Curses, Foiled Again
A gunman demanded money at a Subway shop in Braidwood, Ill., only to be thwarted by a male employee who “threw a pot of soup at the suspect,” police Chief Rich Girot said. The suspect fled, empty-handed. (Chicago Sun-Times)
Police said Herbert C. Ridge, 38, siphoned gas from a car in Mesa, Ariz., but caught fire while fleeing and crashed his pickup truck into a neighboring house. A security camera just installed by the siphoned car’s owner, Mitch Drum, 26, photographed Ridge leaping from the driver’s seat of the pickup and rolling on the ground with his shirt engulfed in flames. “He had this manufactured siphoning system that he made himself, with a pump hooked up to it, to a battery,” Drum said. “Something must have sparked.” (ABC News)
Officials from two southern Virginia counties said a three-year battle with federal regulators has held up plans to lengthen the runway at Grundy Municipal Airport so it can accommodate corporate jets. The dispute centers on whether the upgrade is an airport project or a coal mine. The feds insist the runway project requires a mining permit because local authorities plan to sell any coal dug up during the expansion to help finance the $60 million upgrade. But attorneys advised local authorities that a municipality could not hold a mining permit. Officials maintain the upgrade is essential to promoting economic development in the poverty-stricken region. Donnie Rife, head of the Dickenson County Board of Supervisors, said the delay has cost an estimated $20 million because the price of coal has dropped during the three-year dispute. (The Washington Times)
When Joshua O’Gorman, 27, and Daniel Mansell, 33, appeared in a British court for sentencing after pleading guilty to attempted burglary, they asked the judge to take into account that the homeowner shot them, insisting the shooting injured and traumatized them in what their attorney described as akin to a “near-death experience.” Leicester crown court Judge Michael Pert was unmoved and sentenced them to four years in jail. “Being shot is not mitigation,” he declared. “If you burgle a house in the country where the householder owns a legally held shotgun, that is the chance you take. You cannot come to court and ask for a lighter sentence because of it.” (Britain’s The Guardian)
An unidentified tree trimmer was killed in Hollywood, Calif., after he was “physically trapped beneath massive palm fronds” 30 feet off the ground, authorities said. “Palm fronds like this,” Brian Humphrey of the Los Angeles Fire Department noted, “have been known to weigh as much as half a ton.” According to John Ball, a South Dakota State University forestry professor, the odds of tree workers being killed “are one in 3,000.” (Los Angeles Times)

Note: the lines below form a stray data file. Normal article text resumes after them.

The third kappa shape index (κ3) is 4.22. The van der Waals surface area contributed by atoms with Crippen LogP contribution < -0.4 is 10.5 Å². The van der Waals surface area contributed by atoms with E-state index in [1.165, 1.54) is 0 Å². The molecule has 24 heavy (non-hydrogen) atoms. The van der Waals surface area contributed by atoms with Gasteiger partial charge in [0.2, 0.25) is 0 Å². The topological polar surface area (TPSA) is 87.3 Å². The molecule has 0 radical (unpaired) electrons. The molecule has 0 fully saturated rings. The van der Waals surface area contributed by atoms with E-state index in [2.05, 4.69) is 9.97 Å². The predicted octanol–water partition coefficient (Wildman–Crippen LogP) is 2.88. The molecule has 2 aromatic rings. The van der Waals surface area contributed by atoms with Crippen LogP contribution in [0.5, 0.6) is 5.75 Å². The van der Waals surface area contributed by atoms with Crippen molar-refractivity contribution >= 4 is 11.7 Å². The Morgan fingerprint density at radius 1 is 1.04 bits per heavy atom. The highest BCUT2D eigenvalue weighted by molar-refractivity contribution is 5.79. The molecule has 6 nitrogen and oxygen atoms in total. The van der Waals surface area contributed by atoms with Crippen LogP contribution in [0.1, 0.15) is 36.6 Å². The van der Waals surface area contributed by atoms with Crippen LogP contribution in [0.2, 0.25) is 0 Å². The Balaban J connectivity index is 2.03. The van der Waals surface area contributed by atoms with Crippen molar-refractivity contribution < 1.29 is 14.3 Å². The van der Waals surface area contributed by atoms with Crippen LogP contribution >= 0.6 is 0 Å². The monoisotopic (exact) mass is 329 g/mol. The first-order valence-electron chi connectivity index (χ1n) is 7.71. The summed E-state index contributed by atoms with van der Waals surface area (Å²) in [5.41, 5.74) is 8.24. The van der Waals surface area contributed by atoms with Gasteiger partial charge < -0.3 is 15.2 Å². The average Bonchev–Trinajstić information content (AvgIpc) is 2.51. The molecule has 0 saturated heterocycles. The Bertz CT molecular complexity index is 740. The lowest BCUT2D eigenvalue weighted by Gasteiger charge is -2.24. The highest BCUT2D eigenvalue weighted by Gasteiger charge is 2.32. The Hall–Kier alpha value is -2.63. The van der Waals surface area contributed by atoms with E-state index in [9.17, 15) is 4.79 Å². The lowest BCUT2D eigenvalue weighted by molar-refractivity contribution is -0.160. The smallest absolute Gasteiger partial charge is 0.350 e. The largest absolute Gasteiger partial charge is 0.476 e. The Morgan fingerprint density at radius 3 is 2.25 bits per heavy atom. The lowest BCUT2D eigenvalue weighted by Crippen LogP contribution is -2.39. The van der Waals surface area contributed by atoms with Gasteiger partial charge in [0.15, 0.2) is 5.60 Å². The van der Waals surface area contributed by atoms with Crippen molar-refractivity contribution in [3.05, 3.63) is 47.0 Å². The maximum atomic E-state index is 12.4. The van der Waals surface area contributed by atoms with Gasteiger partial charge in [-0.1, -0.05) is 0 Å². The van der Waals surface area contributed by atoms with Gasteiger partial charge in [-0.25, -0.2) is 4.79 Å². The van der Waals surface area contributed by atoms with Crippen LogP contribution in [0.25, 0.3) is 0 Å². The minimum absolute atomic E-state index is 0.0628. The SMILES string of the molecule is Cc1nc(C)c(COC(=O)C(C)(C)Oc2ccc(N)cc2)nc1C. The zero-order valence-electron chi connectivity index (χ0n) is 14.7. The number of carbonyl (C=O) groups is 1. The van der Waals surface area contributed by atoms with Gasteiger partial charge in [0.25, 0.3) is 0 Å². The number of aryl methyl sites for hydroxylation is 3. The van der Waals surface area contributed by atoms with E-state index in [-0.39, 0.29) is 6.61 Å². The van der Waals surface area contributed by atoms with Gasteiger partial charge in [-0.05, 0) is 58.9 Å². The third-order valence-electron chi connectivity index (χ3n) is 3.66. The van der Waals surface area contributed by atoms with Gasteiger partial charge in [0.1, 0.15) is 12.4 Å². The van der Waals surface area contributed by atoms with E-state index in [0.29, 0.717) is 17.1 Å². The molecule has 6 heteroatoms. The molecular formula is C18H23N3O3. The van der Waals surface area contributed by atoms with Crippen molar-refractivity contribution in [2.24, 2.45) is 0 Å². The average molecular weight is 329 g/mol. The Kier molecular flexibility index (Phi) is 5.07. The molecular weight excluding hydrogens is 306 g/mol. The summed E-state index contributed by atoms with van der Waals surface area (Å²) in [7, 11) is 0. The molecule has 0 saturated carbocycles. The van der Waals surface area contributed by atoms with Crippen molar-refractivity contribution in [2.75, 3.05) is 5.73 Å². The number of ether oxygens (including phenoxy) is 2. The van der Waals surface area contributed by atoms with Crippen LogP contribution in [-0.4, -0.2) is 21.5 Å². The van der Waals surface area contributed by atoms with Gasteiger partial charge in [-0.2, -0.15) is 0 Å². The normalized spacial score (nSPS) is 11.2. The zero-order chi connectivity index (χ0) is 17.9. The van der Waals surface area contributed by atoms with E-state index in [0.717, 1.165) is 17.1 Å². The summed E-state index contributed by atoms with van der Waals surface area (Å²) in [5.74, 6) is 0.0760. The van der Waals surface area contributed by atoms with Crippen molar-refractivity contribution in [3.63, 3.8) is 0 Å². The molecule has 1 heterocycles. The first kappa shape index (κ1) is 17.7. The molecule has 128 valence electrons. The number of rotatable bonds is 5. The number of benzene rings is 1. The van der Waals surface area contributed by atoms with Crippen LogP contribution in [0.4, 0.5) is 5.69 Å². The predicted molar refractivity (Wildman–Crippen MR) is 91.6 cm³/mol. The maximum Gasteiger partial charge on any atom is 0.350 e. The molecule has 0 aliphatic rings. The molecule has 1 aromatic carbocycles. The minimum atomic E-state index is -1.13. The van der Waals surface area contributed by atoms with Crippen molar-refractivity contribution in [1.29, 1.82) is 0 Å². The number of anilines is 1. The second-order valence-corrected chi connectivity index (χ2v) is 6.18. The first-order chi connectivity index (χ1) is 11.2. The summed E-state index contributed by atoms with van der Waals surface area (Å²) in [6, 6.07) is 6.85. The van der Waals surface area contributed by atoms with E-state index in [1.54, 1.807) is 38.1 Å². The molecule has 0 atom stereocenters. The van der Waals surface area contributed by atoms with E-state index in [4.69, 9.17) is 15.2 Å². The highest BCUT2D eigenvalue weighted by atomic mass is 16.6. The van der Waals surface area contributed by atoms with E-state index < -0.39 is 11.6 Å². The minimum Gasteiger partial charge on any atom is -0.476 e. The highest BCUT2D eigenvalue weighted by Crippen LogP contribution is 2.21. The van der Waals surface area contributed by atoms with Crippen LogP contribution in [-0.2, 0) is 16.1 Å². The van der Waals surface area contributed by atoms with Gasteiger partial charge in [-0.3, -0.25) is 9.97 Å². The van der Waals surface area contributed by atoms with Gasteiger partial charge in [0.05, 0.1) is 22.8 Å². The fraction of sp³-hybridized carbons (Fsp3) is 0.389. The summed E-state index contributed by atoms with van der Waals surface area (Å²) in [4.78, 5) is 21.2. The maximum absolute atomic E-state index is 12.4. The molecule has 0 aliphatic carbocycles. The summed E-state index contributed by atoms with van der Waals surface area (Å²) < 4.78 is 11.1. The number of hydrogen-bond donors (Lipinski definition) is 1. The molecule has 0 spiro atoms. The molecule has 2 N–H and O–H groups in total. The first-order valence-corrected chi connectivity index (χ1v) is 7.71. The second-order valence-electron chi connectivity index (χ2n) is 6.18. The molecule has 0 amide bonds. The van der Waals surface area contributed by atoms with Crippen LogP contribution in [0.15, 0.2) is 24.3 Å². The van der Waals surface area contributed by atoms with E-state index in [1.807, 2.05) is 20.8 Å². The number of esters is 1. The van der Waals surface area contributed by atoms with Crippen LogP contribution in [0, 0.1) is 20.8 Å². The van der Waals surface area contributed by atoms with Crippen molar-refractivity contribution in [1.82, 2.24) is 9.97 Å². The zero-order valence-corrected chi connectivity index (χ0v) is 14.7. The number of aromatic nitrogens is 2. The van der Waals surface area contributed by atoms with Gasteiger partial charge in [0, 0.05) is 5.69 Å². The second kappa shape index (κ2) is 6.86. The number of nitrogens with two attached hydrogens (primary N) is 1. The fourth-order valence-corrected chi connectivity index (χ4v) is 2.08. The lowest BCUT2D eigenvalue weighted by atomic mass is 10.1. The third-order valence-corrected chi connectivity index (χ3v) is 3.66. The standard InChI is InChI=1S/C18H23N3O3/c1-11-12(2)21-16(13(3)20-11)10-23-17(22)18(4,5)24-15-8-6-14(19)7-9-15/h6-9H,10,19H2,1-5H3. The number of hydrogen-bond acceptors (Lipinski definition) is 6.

Mensa Reject of the Week
Authorities accused Dakoda Garren, 19, of stealing an antique coin collection, estimated to be worth $100,000, from a home in Woodland, Wash., and then spending some of the rare coins at face value to buy pizza and movie tickets. (Vancouver’s The Daily News)
Police who stopped a car driving erratically in Naples, Fla., observed a bag of marijuana in the back seat and arrested passenger Vida Golac, 18, who was sitting nearest it but denied ownership. Two friends told the officer it wasn’t theirs and were allowed to leave. When jail deputies strip-searched Golac, they found more marijuana in her genitals. She insisted it wasn’t hers but that she was hiding it to keep her friends from getting in trouble. (Naples Daily News)
People for the Peopleless
Dozens of schools have begun offering programs to graduate unmanned systems operators for when the Federal Aviation Administration begins integrating drones into the nation’s crowded airspace in 2015 by granting personal and commercial licenses to people who meet pilot training and medical requirements.
Retired Air Force colonel and commercial airline pilot Jerry LeMieux opened Unmanned Vehicle University, the world’s first school dedicated solely to educating drone operators. UVU, which received its international accreditation in July, offers only online courses.
The University of North Dakota began offering its own degree program in the field of unmanned systems through the school’s Center for Unmanned Aircraft Systems Research.
The University of Nebraska-Lincoln’s Matt Waite founded the first “drone journalism lab” to explore the opportunities and ethics of using drones to gather news. (The Washington Times)
Joseph M. Lamport Jr., the owner of Easy Auto Cars in Helena, Mont., returned from vacation to find his entire inventory missing. He contacted a car dealer in Blackfoot, Idaho, with whom he’d previously done business, and found that Easy Auto’s sole employee, Robert Alfred McGinnis, 38, had sold the dealer all 25 or 26 cars for about $100,000 while Lamport was away. (Helena’s Independent Record)
Chicken Little Was Right
Jennifer Cording was giving horseback riding lessons to a group of teenagers while their parents watched near Assawoman, Va., when a foot-long piece of raw chicken hit one of the students on the head. “Three objects fell out of the sky in front of us,” Cording said, “two larger and one quite small.” Avian expert Bryan D. Watts of the College of William and Mary said the chicken parts likely came from high-flying seagulls, “which we know carry chicken parts.” (Salisbury, Md.’s The Daily Times)
Business Plan of the Week
Operating under bankruptcy protection, American Airlines paid $40,000— a year’s salary— to each of the 2,205 flight attendants who accepted its buyout offers. Then the airline posted job openings for 1,500 new flight attendants, the first time in 11 years it has hired flight attendants. (Associated Press)
News and Blues is compiled from the nation’s press. To contribute, submit original clippings, citing date and source, to Roland Sweet in care of The New Times.